“To be an artist you have to be real and authentic. People admire that.”
Elliot Jones is a pop star for the Lana Del Rey generation. His latest single I’m In Love is an unashamedly joyful queer love song that blends silky vocals with hazy dream-like production and an irresistible chorus that’s begging for mainstream radio play.
“I’m very ambitious when it comes to love,” he says of the track. “I romanticise something that hasn’t even happened yet, or fantasise about what could be, so I really just wanted to put that feeling into a song. It’s a reflection of how stupid in love I get.”
To celebrate the release of I’m In Love, we spoke to Elliot about the rise in openly queer artists breaking the mould, the wonders of being gay, and the ‘hypnotising’ albums that defined him when growing up.
How would you describe your sound?
Well now it’s really heading into a dream-pop world. It’s definitely still pop, but I’m venturing into that dreamy sound, with a rhythm and a beat to it.
Your new single I’m In Love is great. What’s the story behind it?
I’m very ambitious when it comes to love. I romanticise something that hasn’t happened yet or fantasise about it, so I really just wanted to put that feeling in a song where it’s like, you’re super crazy about someone you don’t really know, and that initial lustful feeling. That’s why it sounds as dramatic and overblown as it does. It’s a reflection of how stupid in love I get.
I feel like a lot of young gay men are like that when it comes to relationships. Why do you think that is?
I don’t think we have a choice! There’s not as many options so we just have to dive in. I don’t know, I would actually say we’re kind of the opposite – I feel like gay men don’t fall in love easily. The stereotype is that lesbians fall in love easily, but gay men are kinda more like, ‘Let me scour the oceans and settle down when I’m 55’, so I don’t know… [Laughs] I guess everyone is different. I think gay artists are like that for sure, especially if you think of people like Sam Smith and Frank Ocean. Maybe gays are emotional in general, so when you’re an artist too those feelings are heightened.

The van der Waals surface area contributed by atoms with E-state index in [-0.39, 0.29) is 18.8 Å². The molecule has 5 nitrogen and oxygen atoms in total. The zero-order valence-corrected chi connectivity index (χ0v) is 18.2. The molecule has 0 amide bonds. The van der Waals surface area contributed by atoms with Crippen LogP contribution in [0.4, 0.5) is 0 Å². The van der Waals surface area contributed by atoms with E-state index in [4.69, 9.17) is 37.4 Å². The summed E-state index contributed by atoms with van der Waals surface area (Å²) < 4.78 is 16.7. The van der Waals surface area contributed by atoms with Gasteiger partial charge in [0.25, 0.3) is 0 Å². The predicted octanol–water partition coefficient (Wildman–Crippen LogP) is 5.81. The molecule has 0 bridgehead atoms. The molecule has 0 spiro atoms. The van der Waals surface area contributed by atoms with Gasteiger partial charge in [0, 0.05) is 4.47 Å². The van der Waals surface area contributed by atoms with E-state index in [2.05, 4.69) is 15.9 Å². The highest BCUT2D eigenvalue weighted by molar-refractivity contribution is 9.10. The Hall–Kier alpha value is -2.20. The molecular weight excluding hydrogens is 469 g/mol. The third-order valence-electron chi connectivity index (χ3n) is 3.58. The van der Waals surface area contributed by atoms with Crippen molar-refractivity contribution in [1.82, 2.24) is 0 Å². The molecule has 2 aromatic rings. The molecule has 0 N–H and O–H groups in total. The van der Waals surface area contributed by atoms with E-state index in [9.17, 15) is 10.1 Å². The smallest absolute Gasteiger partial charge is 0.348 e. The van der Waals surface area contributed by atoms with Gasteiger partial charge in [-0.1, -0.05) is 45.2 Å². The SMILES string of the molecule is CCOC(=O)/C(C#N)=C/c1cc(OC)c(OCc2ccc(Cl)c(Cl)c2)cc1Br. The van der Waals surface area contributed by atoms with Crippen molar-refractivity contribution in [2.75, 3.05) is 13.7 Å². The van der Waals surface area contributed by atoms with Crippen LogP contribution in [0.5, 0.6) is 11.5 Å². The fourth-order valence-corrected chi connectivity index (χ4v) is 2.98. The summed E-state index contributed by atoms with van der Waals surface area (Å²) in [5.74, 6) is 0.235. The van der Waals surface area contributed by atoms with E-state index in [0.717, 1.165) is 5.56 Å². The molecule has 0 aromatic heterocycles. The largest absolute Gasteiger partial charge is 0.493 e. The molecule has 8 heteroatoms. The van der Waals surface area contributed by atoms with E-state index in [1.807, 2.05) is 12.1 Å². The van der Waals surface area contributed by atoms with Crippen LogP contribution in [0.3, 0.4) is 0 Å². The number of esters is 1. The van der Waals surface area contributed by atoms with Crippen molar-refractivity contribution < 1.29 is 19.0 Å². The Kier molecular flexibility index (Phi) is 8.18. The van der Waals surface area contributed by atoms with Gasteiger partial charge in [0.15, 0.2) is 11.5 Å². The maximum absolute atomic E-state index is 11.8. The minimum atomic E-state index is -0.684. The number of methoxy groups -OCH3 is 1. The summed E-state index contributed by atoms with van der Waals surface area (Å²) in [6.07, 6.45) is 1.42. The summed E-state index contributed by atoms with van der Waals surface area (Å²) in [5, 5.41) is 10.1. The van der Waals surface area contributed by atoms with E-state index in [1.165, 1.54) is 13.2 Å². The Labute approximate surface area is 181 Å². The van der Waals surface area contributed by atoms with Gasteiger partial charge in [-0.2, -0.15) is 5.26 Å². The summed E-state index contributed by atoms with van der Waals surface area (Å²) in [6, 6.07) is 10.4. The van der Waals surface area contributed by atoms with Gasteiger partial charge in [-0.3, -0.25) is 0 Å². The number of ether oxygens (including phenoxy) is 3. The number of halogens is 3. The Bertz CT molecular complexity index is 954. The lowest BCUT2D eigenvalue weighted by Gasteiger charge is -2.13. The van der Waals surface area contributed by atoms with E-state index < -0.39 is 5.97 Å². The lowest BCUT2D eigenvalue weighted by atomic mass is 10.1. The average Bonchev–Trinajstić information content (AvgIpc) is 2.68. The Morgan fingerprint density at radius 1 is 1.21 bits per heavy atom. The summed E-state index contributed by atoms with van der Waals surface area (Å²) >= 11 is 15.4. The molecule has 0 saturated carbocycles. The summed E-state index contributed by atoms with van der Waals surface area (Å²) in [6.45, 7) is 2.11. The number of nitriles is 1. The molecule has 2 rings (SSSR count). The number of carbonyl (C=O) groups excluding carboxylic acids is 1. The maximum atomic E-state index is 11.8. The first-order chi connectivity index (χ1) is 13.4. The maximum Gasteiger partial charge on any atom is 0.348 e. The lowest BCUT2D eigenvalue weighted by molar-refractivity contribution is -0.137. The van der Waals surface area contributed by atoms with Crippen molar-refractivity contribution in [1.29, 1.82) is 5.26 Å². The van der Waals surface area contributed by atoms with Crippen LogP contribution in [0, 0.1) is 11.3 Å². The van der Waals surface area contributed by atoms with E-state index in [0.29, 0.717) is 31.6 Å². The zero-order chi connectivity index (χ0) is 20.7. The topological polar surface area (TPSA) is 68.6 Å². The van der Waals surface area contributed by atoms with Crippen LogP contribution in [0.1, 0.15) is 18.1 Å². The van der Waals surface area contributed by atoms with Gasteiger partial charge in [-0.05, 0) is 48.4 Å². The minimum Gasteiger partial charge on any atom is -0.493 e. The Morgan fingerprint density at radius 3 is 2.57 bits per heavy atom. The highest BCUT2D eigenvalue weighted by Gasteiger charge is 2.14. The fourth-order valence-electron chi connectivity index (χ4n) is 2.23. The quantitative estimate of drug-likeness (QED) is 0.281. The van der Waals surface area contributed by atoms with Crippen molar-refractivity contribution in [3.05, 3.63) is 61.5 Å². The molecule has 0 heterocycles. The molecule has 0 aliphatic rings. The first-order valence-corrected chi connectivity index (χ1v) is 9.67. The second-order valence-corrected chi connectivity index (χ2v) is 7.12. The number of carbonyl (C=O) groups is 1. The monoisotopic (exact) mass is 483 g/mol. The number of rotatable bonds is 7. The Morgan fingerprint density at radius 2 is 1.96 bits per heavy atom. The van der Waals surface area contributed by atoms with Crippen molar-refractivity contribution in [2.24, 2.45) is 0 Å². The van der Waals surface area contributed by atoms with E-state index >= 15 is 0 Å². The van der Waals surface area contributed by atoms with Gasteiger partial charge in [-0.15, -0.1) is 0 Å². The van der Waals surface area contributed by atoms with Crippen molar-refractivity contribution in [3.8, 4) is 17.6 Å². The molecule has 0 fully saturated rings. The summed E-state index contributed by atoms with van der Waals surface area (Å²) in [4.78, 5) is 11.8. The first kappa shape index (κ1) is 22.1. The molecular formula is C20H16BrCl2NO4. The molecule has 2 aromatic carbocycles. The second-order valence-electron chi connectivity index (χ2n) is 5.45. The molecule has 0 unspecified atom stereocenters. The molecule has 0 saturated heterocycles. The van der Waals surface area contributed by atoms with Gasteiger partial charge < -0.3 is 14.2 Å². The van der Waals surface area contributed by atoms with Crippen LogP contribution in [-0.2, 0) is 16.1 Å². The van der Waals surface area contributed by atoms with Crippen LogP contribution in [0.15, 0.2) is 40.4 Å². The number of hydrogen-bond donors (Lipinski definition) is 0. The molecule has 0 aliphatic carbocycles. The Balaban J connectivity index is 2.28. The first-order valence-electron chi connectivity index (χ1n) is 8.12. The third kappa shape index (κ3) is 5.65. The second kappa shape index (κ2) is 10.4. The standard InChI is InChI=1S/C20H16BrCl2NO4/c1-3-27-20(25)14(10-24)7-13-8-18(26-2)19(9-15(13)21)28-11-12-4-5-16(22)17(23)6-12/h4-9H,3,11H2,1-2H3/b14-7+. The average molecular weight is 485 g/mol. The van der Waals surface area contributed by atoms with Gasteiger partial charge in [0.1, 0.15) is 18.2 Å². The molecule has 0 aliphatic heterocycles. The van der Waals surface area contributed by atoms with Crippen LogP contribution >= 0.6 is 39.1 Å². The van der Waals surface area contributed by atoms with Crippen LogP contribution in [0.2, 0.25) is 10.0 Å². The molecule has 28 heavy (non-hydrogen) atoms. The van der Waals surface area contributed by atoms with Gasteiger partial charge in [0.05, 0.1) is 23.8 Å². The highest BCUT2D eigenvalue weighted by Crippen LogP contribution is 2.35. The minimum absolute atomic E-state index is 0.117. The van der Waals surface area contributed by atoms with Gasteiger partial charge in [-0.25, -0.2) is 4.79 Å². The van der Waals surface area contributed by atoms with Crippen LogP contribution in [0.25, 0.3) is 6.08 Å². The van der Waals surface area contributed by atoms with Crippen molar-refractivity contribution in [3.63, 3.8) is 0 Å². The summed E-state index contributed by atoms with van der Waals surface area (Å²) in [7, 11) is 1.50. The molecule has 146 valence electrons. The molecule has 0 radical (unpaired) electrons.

When did you first decide that you wanted to make music?
I was always a little attention seeker as a kid, and I was very into the arts. I was a theatre student actually for 10 years, so for a while I did think I was going to be an actor, that’s where I was heading, but as I was getting into acting the thing that was missing for me was that I couldn’t express myself, I was just playing a character when I felt like I had so much to say and express. If I wasn’t writing the script then I was just reading other people’s lines, but as an artist I want to write my own lines, so that’s why I ventured into music. I was like 16 when I got the idea that music would be my thing.
Who would you say some of your main influences are?
The main big ones in terms of lyrics are Lana Del Rey, Frank Ocean and Amy Winehouse. I don’t think my music sounds like them, I think the music is more geared towards dance-pop artists like Years & Years. I was definitely trying to do something a lot more experimental with this song, so all the pop girls like Charli XCX and Tove Styrke and even Tove Lo are definitely influences too.
It feels like there are so many more openly queer artists popping up over the last few years. Why do you think this is happening now?
I think there are a few reasons, obviously we’re growing to be more open and accepting towards queerness, and because of that people in the entertainment industry are able to say they’re a gay songwriter, or a gay choreographer, or a gay record executive, whereas before we were kind of on our own. Now there’s a sense of community in the music industry so everyone can flourish together. Also, I think people are more interested in it now, there’s this whole side of life that wasn’t spoken about in the mainstream and now people want to hear about it. Just look at Lil Nas X.
There’s been a lot of dialogue lately about queerness becoming more mainstream, and as a result being co-opted by straight artists…
I think that’s been going on for a long time, it’s not something particularly new. Gay clubs in New York invented disco and house music, and then you look at all the top DJs and it’s all straight white men. So I don’t necessarily think it’s something new.